Grandpa was always on the move, and once he decided to go, he didn't waste time looking back. This vital part of his character started at an early age. He was only four when his mother died, and as soon as he was old enough, he left Irwin, Missouri and traveled the world before settling in Kansas City in the early 1920's.
Emerson Moseley worked at the central office of thePostal Telegraph and received market closings from all satellite offices. Night after night he received reports, but one in particular caught his attention because it always closed the same way. "Ok, good night, God bless you, see you tomorrow, Della Kay." Curiosity got the best of him and he decided to pay her a surprise visit.
Della Kay was a good woman and realized right away that Emerson wasa man worth catching. They were married three weeks later against the protests of everyone who knew them. "It will never last," they said, but it did. For 60 years.
Three hundred sixty eight days after the wedding their first and only child arrived. Emerson tried several jobs in town but soon became bored with the routine. He hit the road and spent most of his life working out of his car. Theroad was a symbol of life and offered limitless opportunities. He always returned home with a gift or two under his arm, but one particular Christmas surprise would change their lives forever. On his arm was a Kitten; not the feline variety, but the woman who would marry his son and give him the granddaughters who would breathe new life into him. That's where I come into the picture. I'm thefirst-born child of that marriage.
Grandpa became my best friend at a very early age. He taught me to read and write before I went to school and never stopped teaching me. He instilled in me an unquenchable thirst for learning. Because we were always together, I was quickly dubbed his "little buddy." My sister arrived five years after I did, and things seemed to fit perfectly when she and mygrandmother bonded in much the same way.
We enjoyed countless blessings but our lives were also touched by trials. My sister and I both married and brought another generation of grandchildren into their lives. Grandma suffered a cruel stroke that affected both body and speech, leaving her able to think but unable to communicate. When my father died unexpectedly, we grieved together and pulled closer as afamily. My sister and I tried to fill the void in their lives and became even richer for it.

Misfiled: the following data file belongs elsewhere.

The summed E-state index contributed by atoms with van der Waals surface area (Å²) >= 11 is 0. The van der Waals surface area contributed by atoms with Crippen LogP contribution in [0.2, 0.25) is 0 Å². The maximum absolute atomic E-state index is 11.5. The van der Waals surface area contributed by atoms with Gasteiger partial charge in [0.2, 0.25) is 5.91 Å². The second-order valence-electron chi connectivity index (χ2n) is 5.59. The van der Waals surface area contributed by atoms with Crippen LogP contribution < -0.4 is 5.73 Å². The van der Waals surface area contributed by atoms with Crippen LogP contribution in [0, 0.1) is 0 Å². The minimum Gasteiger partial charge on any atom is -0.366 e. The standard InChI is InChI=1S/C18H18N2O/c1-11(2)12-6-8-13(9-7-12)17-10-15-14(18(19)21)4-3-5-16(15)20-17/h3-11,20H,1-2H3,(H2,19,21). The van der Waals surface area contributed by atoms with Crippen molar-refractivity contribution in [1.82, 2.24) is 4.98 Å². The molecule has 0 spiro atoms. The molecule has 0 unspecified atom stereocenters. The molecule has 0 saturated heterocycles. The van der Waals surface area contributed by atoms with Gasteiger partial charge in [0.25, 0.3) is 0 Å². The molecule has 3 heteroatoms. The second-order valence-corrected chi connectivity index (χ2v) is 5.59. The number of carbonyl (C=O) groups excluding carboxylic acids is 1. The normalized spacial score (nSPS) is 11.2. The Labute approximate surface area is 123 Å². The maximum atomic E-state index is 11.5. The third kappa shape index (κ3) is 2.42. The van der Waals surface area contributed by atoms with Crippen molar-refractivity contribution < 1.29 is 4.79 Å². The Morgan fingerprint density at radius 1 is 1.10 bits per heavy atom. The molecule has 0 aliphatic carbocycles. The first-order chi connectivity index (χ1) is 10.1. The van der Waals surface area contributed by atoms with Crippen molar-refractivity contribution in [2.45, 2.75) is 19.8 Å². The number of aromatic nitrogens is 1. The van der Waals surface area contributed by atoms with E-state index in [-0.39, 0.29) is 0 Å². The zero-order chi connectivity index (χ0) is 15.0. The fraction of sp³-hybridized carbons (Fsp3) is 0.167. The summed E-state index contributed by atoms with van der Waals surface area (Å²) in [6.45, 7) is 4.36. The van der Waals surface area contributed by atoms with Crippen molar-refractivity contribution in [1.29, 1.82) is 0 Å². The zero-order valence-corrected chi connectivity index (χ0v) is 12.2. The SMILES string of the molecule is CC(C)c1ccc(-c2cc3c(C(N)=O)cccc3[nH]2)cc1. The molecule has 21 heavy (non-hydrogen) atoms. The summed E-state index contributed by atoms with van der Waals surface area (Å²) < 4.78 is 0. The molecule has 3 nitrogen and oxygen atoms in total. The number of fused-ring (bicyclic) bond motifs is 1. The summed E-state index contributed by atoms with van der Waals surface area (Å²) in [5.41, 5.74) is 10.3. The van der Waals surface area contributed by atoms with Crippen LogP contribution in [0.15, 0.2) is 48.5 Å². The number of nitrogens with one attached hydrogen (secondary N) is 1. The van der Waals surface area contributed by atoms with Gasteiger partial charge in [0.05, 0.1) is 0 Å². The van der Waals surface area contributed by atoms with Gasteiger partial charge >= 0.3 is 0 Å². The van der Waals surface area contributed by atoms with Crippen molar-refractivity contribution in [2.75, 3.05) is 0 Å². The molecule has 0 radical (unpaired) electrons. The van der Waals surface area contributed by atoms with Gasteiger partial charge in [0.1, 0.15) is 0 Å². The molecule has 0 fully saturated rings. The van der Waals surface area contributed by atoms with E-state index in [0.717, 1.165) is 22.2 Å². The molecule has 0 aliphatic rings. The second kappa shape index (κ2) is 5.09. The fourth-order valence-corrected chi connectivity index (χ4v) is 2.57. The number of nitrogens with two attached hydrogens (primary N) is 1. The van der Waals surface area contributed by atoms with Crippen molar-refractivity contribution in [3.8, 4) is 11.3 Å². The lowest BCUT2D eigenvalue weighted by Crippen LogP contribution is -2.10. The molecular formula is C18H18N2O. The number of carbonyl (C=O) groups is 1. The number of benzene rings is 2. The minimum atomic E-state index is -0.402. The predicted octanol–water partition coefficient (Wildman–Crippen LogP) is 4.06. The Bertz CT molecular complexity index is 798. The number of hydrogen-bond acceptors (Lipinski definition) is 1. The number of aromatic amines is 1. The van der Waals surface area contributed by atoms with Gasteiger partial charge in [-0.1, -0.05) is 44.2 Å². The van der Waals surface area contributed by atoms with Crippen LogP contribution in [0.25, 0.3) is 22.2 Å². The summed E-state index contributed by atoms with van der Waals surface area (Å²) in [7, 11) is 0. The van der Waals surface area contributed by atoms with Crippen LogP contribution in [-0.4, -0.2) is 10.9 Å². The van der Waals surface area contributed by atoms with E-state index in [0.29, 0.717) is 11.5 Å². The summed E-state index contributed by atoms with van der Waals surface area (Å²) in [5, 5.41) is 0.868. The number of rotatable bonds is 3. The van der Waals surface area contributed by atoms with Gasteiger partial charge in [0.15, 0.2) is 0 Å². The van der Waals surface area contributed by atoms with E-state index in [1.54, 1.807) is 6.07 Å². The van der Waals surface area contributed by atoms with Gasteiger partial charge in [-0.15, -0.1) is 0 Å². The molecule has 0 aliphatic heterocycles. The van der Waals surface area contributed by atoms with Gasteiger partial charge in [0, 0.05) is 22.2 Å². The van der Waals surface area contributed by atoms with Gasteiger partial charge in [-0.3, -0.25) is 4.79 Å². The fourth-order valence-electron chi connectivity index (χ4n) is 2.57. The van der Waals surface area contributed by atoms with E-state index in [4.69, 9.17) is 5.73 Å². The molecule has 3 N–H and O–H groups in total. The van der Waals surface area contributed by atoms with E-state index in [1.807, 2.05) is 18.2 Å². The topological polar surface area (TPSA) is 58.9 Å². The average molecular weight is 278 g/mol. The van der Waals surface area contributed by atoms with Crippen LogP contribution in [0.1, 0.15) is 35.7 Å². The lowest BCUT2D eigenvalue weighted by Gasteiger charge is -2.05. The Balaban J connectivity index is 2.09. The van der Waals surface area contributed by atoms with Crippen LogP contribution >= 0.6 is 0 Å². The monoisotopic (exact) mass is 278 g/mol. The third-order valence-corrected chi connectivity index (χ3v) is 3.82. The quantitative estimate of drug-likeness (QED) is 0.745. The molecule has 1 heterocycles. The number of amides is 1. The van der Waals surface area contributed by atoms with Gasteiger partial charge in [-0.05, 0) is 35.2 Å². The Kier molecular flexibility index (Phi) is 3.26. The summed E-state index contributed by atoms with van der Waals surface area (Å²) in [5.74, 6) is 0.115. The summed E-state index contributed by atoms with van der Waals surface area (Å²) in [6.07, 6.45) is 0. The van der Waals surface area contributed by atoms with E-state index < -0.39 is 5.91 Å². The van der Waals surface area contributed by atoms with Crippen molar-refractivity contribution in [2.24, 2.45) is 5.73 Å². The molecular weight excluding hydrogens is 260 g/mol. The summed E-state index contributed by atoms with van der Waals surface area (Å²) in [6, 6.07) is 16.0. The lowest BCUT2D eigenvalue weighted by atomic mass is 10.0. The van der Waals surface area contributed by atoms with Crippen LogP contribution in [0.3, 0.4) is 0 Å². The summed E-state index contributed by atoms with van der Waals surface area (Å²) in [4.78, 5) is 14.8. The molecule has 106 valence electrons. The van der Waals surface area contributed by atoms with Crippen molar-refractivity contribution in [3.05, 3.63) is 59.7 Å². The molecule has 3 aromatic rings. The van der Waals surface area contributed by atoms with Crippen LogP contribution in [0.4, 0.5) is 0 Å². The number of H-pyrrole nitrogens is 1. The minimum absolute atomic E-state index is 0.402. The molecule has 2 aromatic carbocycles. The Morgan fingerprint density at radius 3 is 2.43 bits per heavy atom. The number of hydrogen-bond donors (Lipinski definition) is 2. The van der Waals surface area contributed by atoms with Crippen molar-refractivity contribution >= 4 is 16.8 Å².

Against Grandma's protests, Grandpa sold the house with its memories, bought an apartment at the best retirement community in town, and auctioned off everything they owned. The idea of change revitalized him, but every blow of the auctioneer's gavel tore away at my grandmother's heart.
Grandma wiltedin the new environment, but Grandpa flourished. He was on new turf, had a lot of exploring to do, and was relieved of the draining task of giving total care to Grandma. Although he made friends there, he remained devoted to her, and wore the carpet thin through the maze of hallways that connected his apartment to her tiny room.
I called the apartment every morning under the guise of checking onGrandpa, but the truth was that I didn't want to start my day without him. On Saturdays I would go to Grandpa's apartment with my children, and we would go as a group to visit Grandma. I believed it was my responsibility to help her visualize life outside that pale green room.
Grandpa became quite a hit at the home with the masses of widows confined to the nursing home. They watched with envywhen he wheeled Grandma through the halls. A healthy male in a nursing home is a rarity and caused a lot of whispers among the old ladies when they thought he was out of earshot. Their comments of appreciation always made me smile.
In time, Grandma passed on and we became concerned when he seemed to give up on living. I stood by helplessly and watched this strong man deteriorate until it finally...